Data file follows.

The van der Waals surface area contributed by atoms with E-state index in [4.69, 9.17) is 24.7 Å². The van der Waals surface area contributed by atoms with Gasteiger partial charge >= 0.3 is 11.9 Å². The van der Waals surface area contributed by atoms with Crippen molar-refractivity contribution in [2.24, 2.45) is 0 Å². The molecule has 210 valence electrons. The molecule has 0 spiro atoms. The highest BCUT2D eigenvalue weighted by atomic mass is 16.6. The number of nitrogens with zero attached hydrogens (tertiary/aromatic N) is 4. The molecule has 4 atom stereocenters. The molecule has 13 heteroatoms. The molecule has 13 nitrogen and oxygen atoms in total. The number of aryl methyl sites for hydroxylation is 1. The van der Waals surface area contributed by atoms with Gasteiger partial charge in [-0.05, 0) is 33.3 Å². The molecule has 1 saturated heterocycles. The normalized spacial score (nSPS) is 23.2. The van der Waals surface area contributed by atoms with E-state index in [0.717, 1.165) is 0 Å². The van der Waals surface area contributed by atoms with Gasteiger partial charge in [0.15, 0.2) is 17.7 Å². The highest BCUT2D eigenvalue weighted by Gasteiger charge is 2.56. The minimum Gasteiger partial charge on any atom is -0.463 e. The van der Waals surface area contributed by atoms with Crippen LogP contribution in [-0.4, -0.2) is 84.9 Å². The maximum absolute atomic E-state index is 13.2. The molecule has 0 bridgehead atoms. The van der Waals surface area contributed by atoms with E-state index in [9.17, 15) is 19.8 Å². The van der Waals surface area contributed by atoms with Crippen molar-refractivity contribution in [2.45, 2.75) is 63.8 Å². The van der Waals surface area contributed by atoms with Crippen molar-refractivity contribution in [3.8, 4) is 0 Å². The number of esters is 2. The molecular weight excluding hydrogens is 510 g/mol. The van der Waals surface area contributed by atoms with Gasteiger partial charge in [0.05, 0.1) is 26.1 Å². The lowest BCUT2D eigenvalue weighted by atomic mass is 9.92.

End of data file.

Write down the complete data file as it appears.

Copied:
The van der Waals surface area contributed by atoms with E-state index in [4.69, 9.17) is 24.7 Å². The van der Waals surface area contributed by atoms with Gasteiger partial charge >= 0.3 is 11.9 Å². The van der Waals surface area contributed by atoms with Crippen molar-refractivity contribution in [2.24, 2.45) is 0 Å². The molecule has 210 valence electrons. The molecule has 0 spiro atoms. The highest BCUT2D eigenvalue weighted by atomic mass is 16.6. The number of nitrogens with zero attached hydrogens (tertiary/aromatic N) is 4. The molecule has 4 atom stereocenters. The molecule has 13 heteroatoms. The molecule has 13 nitrogen and oxygen atoms in total. The number of aryl methyl sites for hydroxylation is 1. The van der Waals surface area contributed by atoms with Gasteiger partial charge in [-0.05, 0) is 33.3 Å². The molecule has 1 saturated heterocycles. The normalized spacial score (nSPS) is 23.2. The van der Waals surface area contributed by atoms with E-state index in [0.717, 1.165) is 0 Å². The van der Waals surface area contributed by atoms with Gasteiger partial charge in [0.15, 0.2) is 17.7 Å². The highest BCUT2D eigenvalue weighted by Gasteiger charge is 2.56. The minimum Gasteiger partial charge on any atom is -0.463 e. The van der Waals surface area contributed by atoms with Crippen LogP contribution in [-0.4, -0.2) is 84.9 Å². The maximum absolute atomic E-state index is 13.2. The molecule has 0 bridgehead atoms. The van der Waals surface area contributed by atoms with E-state index in [9.17, 15) is 19.8 Å². The van der Waals surface area contributed by atoms with Crippen molar-refractivity contribution in [2.45, 2.75) is 63.8 Å². The van der Waals surface area contributed by atoms with Crippen molar-refractivity contribution in [3.8, 4) is 0 Å². The number of esters is 2. The molecular weight excluding hydrogens is 510 g/mol. The van der Waals surface area contributed by atoms with Gasteiger partial charge in [0.05, 0.1) is 26.1 Å². The lowest BCUT2D eigenvalue weighted by atomic mass is 9.92.